Design a ROBO infrastructure (Part 2): Design areas and technologies
Posted by Andrea Mauro on
February 24, 2017
In the previous post, we have explained and described business requirements and constraints in order to support design and implementation decisions suited for mission-critical applications, considering also how risk can affect design decisions.
Now we will match the following technology aspects to satisfy design requirements:
- Performance and scaling
- Risk and budget management
Setting yourself up for a success with virtualization
Posted by Michael Ryom on
February 16, 2017
I am going to try to address a few issues I have seen quite a lot in my virtualization career. It is not that you have to take extra care when virtualizing, but your virtual environment will never be better than the foundation you build it on. The reason you do not see that many people fuss about it in non-virtualized environments (anymore). I believe, that resources are in abundance today. Well, they were so ten years ago as well, but since then we have only seen higher and higher specification on server hardware. It was the reason for starting to virtualize. Do not get me wrong – Lots of people care about the performance of their virtual and physical environments. Yet some have not set them self up for a successful virtualization project. Let me elaborate…
The Virtualization Review Editor’s Choice Awards 2016
Posted by Oksana Zybinskaya on
December 26, 2016
The Virtualization Review Editor’s Choice is a selection of the most outstanding virtualization products of 2016. It is based on the opinions and overlooks by the trusted experts in the fields of virtualization and cloud computing. This is not the “best of the best rating”. No criteria were applied to make the list. This is just the collection of individual choices of writers, who deal with the industry daily, so they have pointed out virtualization solutions they found especially interesting and useful.
Storage Replica: Overview
Posted by Anton Kolomyeytsev on
May 11, 2016
Here is an overview dedicated to disaster recovery, more specific, it’s about the DR capabilities of Microsoft Storage Replica – a new feature of Windows Server 2016. It takes a glance on the DR process itself and then brings a few details of the Storage Replica operation, its features and peculiarities. They include: zero data loss, block-level replication, simple deployment and management, guest and host, SMB3 protocol, high security, high performance, consistency groups, user delegation, network constraint, thin provisioning, etc. The post is, basically, an introduction to a series of experiments also listed in the blog. They were conducted in order to check the functionality and performance of Microsoft Storage Replica in different use cases.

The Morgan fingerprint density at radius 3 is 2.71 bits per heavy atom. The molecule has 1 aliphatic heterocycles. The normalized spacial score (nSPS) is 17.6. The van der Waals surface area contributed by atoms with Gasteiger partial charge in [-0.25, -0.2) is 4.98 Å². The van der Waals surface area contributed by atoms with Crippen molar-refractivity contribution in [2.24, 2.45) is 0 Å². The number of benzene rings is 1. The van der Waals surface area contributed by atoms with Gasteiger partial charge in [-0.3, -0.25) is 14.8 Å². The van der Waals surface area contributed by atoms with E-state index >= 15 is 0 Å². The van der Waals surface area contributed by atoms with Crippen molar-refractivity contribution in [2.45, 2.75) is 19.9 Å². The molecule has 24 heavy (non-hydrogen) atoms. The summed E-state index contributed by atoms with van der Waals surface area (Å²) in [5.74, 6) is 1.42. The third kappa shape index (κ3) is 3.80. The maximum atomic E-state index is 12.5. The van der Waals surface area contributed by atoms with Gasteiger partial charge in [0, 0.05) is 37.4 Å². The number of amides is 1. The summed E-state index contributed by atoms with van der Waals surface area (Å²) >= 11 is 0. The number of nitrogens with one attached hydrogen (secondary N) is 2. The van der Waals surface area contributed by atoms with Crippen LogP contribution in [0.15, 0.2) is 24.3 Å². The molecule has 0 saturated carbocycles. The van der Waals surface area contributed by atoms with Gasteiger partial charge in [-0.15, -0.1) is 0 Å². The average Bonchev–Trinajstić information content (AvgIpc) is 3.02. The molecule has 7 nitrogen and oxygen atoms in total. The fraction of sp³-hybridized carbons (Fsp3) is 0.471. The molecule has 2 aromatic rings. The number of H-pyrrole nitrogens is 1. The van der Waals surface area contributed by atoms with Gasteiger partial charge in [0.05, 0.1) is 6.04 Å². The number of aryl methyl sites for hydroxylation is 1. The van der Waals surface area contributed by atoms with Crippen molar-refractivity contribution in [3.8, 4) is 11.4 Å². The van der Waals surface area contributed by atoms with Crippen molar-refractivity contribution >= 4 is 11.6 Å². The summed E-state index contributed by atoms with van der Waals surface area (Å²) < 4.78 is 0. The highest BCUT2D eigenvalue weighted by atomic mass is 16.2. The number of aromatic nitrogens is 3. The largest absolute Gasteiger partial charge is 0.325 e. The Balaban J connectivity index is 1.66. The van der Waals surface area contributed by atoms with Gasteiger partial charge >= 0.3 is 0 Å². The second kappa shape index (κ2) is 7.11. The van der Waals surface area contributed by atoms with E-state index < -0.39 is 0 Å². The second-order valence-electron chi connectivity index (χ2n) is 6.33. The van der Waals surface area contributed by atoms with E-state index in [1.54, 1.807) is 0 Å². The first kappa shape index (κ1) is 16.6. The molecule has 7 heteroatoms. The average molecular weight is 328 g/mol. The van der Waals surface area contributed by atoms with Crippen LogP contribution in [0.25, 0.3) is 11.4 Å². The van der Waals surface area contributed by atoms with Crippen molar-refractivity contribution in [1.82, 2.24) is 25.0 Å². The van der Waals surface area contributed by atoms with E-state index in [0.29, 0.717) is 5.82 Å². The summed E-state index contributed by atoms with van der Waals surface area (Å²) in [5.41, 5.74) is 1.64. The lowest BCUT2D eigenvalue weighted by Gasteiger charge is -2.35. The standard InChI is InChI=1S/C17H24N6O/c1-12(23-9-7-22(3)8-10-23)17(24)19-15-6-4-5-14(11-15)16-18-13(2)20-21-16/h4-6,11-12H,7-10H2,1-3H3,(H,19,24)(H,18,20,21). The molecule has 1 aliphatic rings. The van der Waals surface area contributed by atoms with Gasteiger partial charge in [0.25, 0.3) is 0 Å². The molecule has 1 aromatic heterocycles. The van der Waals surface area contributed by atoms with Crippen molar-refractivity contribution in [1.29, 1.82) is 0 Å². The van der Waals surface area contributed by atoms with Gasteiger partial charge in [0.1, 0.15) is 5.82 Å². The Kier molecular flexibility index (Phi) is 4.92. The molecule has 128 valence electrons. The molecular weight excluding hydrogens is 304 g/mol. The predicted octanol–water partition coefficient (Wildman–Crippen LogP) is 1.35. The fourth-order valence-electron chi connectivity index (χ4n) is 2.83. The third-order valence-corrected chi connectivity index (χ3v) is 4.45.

Manage It Already
Posted by Jon Toigo on
April 27, 2016
As I review the marketing pitches of many software-defined storage products today, I am concerned by the lack of attention in any of the software stack descriptions to any capabilities whatsoever for managing the underlying hardware infrastructure. This strikes me as a huge oversight.
The truth is that delivering storage services via software — orchestrating and administering the delivery of capacity, data encryption, data protection and other services to the data that are hosted on a software-defined storage volume – is only half of the challenge of storage administration. The other part is maintaining the health and integrity of the gear and the interconnect cabling that provide the all-important physical underlayment of an increasingly virtualized world.
Let’s Get Real About Data Protection and Disaster Recovery
Posted by Jon Toigo on
April 7, 2016
Personally, I am getting rather tired of the dismissive tone adopted by virtualization and cloud vendors when you raise the issue of disaster recovery. We previously discussed the limited scope of virtual systems clustering and failover: active-passive and active-active server clusters with data mirroring is generally inadequate for recovery from interruption events that have a footprint larger than a given equipment rack or subnetwork. Extending mirroring and cluster failover over distances greater than 80 kilometers is a dicey strategy, especially given the impact of latency and jitter on data transport over WAN links, which can create data deltas that can prevent successful application or database recovery altogether.